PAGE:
2a. There is a lot in this section about Harrison’s spirituality. Beyond the music, I think this film wants us to know how important spirituality was to Harrison and how he tried to follow spiritual principles. This reminded me that both John Lennon and George Harrison were both openly spiritual seekers throughout their adult lives.  From what I’ve read and seen about both of them, I’m not sure either really found what they were looking for.

2b. Another big portion of the solo career section deals with the #1 album All Things Have To Pass Away. This makes some sense: this 1970 release showed that Harrison really was a songwriter and musician in his own right. While the Beatles were breaking apart in the late 1960s, Harrison was stockpiling songs. At the same time, the film downplays Harrison’s subsequent releases. They may not have been as good but Harrison made music for three more decades.

3. The music all sounds really good. While Harrison doesn’t have the big back catalog of music that other music legends have, many of his songs still sound fresh and relevant.

Overall, I’m not quite sure what to make of this film. One goal seems to be to try cement Harrison’s musical and spiritual legacy. However, the movie glosses over some rougher patches (such as Eric Clapton falling in love with Harrison’s then-wife) and doesn’t explicitly try to assess where Harrison fits within the field of rock music. Should we see Harrison more of a spiritual seeker than a true music legend? How much did Harrison really do on his own outside the Beatles? These questions aren’t fully answered but there is enough interesting footage here to keep fans interested.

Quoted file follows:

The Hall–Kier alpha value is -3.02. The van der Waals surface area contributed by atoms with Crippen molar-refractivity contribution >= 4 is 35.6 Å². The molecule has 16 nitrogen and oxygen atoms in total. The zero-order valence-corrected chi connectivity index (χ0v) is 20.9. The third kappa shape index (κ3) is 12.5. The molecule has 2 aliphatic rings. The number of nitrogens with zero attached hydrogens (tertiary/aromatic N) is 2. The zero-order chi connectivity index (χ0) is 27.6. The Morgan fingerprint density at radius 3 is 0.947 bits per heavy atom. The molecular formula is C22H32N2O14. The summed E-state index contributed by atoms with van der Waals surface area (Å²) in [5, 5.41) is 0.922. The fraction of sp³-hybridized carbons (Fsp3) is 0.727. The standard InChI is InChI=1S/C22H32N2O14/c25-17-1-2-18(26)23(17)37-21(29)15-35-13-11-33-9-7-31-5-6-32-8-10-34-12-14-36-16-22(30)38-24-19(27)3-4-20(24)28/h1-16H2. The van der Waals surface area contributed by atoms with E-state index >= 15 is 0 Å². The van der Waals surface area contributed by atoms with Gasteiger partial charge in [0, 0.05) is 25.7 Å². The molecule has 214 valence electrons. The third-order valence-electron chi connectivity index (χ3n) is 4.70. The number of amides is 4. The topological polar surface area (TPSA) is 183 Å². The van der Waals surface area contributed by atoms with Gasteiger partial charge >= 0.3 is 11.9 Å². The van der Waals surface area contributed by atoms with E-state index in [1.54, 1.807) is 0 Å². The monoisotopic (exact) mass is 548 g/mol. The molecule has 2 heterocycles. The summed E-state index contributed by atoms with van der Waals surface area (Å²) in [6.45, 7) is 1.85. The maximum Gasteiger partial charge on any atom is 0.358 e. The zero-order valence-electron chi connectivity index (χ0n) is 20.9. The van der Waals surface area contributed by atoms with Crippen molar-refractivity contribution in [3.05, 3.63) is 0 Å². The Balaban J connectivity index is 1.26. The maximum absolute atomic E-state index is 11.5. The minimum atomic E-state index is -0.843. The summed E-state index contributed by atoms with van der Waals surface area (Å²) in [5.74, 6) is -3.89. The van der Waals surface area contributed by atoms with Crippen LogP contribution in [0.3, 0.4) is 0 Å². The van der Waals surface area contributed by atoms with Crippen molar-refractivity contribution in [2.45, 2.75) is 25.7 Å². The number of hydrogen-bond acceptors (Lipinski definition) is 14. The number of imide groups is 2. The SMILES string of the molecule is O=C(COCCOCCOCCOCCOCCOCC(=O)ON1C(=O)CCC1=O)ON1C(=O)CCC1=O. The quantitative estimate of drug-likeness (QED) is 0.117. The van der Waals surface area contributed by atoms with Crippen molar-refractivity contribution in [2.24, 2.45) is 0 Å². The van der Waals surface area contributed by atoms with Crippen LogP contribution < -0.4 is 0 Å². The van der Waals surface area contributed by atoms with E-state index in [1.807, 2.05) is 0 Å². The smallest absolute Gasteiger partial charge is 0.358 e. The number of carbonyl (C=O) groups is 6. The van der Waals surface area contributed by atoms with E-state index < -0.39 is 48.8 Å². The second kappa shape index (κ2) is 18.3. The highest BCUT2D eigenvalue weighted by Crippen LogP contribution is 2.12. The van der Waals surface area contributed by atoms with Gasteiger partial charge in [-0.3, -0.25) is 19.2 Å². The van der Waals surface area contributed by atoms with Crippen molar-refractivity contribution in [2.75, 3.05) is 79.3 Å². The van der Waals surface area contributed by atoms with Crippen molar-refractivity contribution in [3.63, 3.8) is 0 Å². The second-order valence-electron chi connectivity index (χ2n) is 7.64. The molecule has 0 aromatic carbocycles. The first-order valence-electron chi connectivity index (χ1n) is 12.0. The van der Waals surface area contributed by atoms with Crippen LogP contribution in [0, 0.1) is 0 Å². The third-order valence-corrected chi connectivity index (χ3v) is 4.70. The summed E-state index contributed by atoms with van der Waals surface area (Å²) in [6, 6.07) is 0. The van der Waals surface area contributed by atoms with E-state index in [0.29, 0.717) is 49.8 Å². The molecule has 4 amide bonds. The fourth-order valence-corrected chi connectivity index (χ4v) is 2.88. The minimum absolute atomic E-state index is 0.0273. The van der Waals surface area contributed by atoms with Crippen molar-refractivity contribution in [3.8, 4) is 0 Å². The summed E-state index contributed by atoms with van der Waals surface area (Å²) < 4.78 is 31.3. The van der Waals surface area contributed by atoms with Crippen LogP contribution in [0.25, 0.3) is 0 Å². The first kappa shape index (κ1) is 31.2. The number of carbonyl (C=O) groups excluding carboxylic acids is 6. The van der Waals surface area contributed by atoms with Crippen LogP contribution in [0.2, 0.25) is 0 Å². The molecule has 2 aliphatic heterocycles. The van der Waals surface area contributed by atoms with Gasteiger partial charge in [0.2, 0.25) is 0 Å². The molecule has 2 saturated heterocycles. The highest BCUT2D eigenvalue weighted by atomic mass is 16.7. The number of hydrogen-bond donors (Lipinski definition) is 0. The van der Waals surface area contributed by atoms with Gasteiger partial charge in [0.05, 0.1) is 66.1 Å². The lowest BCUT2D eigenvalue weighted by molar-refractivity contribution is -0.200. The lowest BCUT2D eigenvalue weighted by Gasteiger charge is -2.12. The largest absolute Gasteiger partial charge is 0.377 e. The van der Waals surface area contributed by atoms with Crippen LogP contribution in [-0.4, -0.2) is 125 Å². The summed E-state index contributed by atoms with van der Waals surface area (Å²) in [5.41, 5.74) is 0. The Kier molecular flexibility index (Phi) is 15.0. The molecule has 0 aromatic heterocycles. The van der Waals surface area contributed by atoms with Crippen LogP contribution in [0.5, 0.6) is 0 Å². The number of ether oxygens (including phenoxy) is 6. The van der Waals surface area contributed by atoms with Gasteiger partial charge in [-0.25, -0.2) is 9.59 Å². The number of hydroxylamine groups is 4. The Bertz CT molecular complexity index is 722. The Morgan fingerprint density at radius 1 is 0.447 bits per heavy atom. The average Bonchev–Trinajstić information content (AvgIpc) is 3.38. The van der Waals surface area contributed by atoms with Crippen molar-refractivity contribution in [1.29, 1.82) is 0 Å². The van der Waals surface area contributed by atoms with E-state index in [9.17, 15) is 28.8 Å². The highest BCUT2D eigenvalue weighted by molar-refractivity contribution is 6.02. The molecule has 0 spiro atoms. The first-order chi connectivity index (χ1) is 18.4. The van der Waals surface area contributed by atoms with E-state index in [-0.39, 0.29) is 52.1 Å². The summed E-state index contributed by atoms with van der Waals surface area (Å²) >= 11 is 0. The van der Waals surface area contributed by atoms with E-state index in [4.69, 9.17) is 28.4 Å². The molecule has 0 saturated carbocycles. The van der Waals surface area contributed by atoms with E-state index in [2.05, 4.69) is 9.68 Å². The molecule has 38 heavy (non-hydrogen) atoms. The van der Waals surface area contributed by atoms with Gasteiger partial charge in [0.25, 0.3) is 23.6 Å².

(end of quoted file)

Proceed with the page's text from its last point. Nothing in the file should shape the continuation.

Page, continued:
(Of the 18 reviews counted by RottenTomatoes.com, 16 were positive. Another note: this site says the film is 1 hr, 34 minutes so I’m not quite sure what the critics saw.)

Our world: the Beatles can get $250k for the use of an original recording on a TV show

I’ve seen/heard several discussions of the use of the Beatles song “Tomorrow Never Knows” to close the most recent episode of Mad Men. Here is some of the story behind how the show was able to get permission to use the song – for $250,000:

 “It was always my feeling that the show lacked a certain authenticity because we never could have an actual master recording of the Beatles performing,” Matthew Weiner, the creator and show runner of “Mad Men,” said in a telephone interview on Monday. “Not just someone singing their song or a version of their song, but them, doing a song in the show. It always felt to me like a flaw. Because they are the band, probably, of the 20th century.”…

Near the end of the “Mad Men” episode, titled “Lady Lazarus” and written by Mr. Weiner, the advertising executive Don Draper (played by Jon Hamm) finds himself struggling to understand youth culture and is given a copy of the Beatles album “Revolver,” a new release in the summer of 1966.

But instead of starting his listening experience with the album’s acerbic lead-off track, “Taxman,” Draper instead skips to its final — and, shall we say, more experimental — song, “Tomorrow Never Knows,” contemplating it for a few puzzled moments before he shuts it off. (That psychedelic song, with its signature percussion loops and distorted John Lennon vocals, also plays over the closing credits of the episode.)…

To win the company’s approval in this case, Mr. Weiner said, “I had to do a couple things that I don’t like doing, which is share my story line and share my pages.” He added that he received the approval from Apple Corps last fall, about a month before filming started on the episode.

Several thoughts:

1. Does this show that the Beatles still matter? On one hand, yes: the creator said he wanted to have an authentic Beatles song on his show. On the other hand, this is a show about the 1960s – it is a period piece, a “retro cool” show, not a show about the modern day that would show the current relevance of the Beatles. The creator suggests they are the band of the 20th century, inviting questions about who might be the artist of the 21st century.

2. Contra #1 above, the Beatles can still get $250k for the use of their song. Is this about the greatness of their work or because they have been so tight in who is able to license their music? Are the copyright holders of the Beatles music (some combo of Michael Jackson’s estate and Sony?) simply waiting for McCartney and Starr to die so they can reap a windfall from licensing?